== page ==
Determining the feasibility of utilizing the microbicide applicator compliance assay for use in clinical trials (HTML)
Wallace,Andrea R.; Teitelbaum,Aaron; Wan,Livia; Mulima,Maria Gloria; Guichard,Laura; Skoler,Stephanie; Vilakazi,Hlengiwe; Mapula,Fridda S.; Rossier,Jasmine; Govender,Sumentheran N.; Lahteenmaki,Pekka; Maguire,Robin A.; Phillips,David M.
Contraception 76(1): 53-56
Publication date: 2007
Participant's adherence to use of study product is a major concern in microbicide clinical trials, which can impact on proving product efficacy. In a previously described assay, single-use microbicide applicators exposed to the vagina were tested by spraying the applicator with trypan blue dye, resulting in vaginal mucus staining on inserted applicators. As subjects in our Phase 3 trials return applicators only at quarterly visits, often mixing inserted and not-inserted applicators together in the same bag, cross-contamination could confound results. In addition, trypan blue is carcinogenic and thus potentially hazardous to technicians spraying daily.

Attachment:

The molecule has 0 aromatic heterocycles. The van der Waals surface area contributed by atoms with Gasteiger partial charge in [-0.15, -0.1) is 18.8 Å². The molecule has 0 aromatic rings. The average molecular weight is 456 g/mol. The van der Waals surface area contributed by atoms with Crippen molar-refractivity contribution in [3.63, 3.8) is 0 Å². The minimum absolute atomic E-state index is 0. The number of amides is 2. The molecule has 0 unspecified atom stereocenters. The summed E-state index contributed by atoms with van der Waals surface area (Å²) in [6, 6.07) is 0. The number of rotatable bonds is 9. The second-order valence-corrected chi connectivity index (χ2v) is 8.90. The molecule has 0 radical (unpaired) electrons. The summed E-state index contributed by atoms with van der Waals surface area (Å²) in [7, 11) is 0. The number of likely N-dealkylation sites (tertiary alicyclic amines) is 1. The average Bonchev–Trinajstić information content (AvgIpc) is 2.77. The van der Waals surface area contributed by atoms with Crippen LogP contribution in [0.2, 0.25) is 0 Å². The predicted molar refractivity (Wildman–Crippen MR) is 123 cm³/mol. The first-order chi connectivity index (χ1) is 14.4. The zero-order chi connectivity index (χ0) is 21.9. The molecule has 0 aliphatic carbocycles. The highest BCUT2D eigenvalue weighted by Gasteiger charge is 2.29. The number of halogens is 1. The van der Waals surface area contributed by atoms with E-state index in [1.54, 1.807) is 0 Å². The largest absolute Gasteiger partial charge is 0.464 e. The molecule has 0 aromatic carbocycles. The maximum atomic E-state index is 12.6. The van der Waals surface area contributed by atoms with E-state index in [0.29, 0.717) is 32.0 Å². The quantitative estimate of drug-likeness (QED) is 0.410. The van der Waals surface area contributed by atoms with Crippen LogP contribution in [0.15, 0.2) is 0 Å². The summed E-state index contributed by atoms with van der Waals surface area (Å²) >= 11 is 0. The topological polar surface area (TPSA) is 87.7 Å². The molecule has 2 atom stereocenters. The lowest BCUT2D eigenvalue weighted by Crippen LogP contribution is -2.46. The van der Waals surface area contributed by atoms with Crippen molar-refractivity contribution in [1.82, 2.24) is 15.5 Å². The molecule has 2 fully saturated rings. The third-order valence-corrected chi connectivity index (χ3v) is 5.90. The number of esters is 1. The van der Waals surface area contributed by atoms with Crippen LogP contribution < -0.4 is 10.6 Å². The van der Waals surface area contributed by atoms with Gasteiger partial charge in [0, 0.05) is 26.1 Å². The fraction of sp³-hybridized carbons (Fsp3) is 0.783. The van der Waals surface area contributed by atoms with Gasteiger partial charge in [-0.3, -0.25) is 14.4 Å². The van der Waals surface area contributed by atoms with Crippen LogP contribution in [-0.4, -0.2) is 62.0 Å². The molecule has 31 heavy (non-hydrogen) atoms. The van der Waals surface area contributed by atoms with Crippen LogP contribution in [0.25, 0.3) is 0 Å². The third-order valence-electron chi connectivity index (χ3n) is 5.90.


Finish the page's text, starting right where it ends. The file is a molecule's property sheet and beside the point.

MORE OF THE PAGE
Applicators that were exposed to the vagina were placed in the same bag as unexposed applicators and shaken daily for up to 4 months. Validation was carried out in three clinical sites in South Africa.
Trypan blue was replaced with FD&C Blue #1 granular food dye. Cross-contamination did not occur, nor did the length of time affect reaction to dye. In South Africa, the assay was validated with an accuracy of over 95%.
Applicator assay modifications render the test safe and suitable for use in clinical trials.
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